Bibigo Gyejeol Bapsang (Dongdaemun LOTTE FITIN)

Gyejeol Bapsang food

We were looking for a place to eat in Dongdaemun’s LOTTE FITIN after visiting DDP, and we didn’t want to eat back at our usual CoCo ICHIBANYA, and we actually chanced upon…


From my experience, I haven’t actually seen a lot of buffets in Korea, sans the BBQ ones, but even those are not that common, tbh. This was a real gem, and so we excitedly went in to check out what this buffet had in store.

For a better look at the prices:

Lunch on Weekdays (Opening to 5PM) Dinner on Weekends (5pm to Closing) Weekends and Holidays
Adult 14,900 23,900 23,900
Schoolchildren 10,900 10,900 10,900
Preschoolers 7,500 7,500 7,500

Dinner is a little pricey, but lunch is absolutely worth the money!

One thing we observed was that there were a lot of locals, and no tourists at all. In fact, we were the only tourists there… a tad strange, since a lot of their signs, food labels, and information are in English. However, I think this restaurant may not be very well-known among tourists. I’ve heard that there is an Insadong branch for this, and it’s the one that tourists usually go to.

Gyejeol Bapsang focuses on Korean food, so most of the food you find in this buffet are staples (if I may say) in Korean diets. Of course, they also cater to more international palates, with offerings of spaghetti and fries. Beverages are free-flow too: you can take your pick from juices, coffees, and teas.

Here are a few photos of the food we took:

Gyejeol Bapsang food

Gyejeol Bapsang food

Gyejeol Bapsang food

Gyejeol Bapsang food


Some dishes that I definitely recommend taking:

  • Udon/Yakisoba: I know it’s a bad idea to eat carbs in a buffet because it makes you full and you can’t get more rounds, but I really think this is super worth it. It’s not a half-assed, barely-there kind of udon, but a flavourful one that really whets your appetite.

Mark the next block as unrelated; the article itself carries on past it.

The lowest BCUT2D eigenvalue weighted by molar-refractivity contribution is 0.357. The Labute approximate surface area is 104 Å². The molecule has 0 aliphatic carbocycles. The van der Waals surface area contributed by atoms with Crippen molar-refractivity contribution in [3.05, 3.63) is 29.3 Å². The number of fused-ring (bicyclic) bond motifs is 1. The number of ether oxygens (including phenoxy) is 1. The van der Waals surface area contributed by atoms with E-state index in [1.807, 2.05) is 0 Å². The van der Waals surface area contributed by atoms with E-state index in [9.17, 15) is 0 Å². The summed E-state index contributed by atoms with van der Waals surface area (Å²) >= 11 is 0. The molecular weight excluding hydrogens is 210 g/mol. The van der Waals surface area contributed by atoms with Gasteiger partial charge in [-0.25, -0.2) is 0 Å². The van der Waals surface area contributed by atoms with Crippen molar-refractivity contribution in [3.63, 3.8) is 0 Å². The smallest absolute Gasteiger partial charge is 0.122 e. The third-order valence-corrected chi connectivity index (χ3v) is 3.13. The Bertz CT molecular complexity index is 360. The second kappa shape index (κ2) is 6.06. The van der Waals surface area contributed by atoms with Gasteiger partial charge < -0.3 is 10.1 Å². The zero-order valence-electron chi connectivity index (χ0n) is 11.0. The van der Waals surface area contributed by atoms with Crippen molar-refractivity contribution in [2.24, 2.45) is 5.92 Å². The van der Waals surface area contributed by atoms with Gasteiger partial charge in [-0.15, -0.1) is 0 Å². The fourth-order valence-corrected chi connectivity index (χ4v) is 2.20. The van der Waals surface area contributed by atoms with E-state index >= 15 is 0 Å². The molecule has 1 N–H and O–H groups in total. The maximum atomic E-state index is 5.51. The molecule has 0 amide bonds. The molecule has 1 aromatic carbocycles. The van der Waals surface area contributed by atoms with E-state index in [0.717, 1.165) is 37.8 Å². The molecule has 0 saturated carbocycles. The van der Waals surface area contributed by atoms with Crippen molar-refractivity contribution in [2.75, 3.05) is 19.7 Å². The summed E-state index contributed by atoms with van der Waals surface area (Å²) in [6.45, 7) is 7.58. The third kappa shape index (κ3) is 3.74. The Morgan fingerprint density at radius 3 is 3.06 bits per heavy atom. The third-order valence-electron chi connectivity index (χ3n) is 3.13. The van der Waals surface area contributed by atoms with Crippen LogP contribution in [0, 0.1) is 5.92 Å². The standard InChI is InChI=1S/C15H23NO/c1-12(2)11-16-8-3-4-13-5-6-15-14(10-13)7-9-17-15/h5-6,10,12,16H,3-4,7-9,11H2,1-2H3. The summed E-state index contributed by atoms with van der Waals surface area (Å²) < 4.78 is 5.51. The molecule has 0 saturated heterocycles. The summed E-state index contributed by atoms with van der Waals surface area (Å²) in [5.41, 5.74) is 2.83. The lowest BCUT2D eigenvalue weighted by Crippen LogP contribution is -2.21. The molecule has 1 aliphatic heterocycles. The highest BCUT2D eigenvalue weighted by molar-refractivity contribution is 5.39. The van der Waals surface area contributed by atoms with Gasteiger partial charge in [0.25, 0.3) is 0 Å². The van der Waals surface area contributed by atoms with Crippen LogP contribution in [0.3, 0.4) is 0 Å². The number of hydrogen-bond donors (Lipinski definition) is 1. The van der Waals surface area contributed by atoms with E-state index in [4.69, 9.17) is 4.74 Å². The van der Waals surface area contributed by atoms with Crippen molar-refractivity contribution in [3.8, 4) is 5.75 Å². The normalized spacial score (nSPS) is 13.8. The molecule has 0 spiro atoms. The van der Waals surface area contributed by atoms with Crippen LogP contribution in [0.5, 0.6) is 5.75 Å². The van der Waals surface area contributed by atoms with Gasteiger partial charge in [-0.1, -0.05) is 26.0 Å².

• Barbecued chicken: much better than the fried one, glazed with a sauce that tastes a bit like honey and soy sauce (not teriyaki).
  • All the vegetables: Most are well-marinated, can’t go wrong.
  • Gamjajeon (potato pancake): I know, another carb-loaded item, but this is really worth both thumbs up. If you like potatoes, you’ll know what I mean.
  • Radish kimchi: Okay I know, you can get this free-flow in some Korean restaurants, but some, not all, right? I recommend eating this with porridge at the end of your meal for a satisfying end.
  • Fruits: I don’t know if you’ve noticed, but fruits are not the cheapest things in Korea. Even tangerines and pears, which are grown locally, aren’t that cheap. Bananas are an even more expensive luxury, so eat to your heart’s desire here. Just be careful about eating too much fibre ya?

We ate about 3 rounds per person, excluding fruits and beverages, so I think it worked out to about the 14,900 won we paid.

Was it worth it? Yes!

Was it delicious? Absolutely!

Would I come back? Don’t ask the obvious.


Address: 21-31, Euljiro 6-ga, Jung-gu, Seoul

Dongdaemun History & Culture Park Station (Seoul Subway Line 2), Exit 11 or 12
It is connected by an underground path.

1. Dongdaemun History & Culture Park Station
-Blue bus: 105, 144, 152, 261, 301, 420, 407
-Green bus: 7212, 2014, 2233
-Airport bus: 9403
2. Euljiro Co’op Residence
-Airport bus: 6001
3. Gwanghui-dong
-Blue bus: 100, 105, 144, 301, 420, 407
-Green bus: 7212
4. Euljiro 6-ga/ National Medical Center
-Blue bus: 100, 105, 202, 152, 261, 407
-Green bus: 2014

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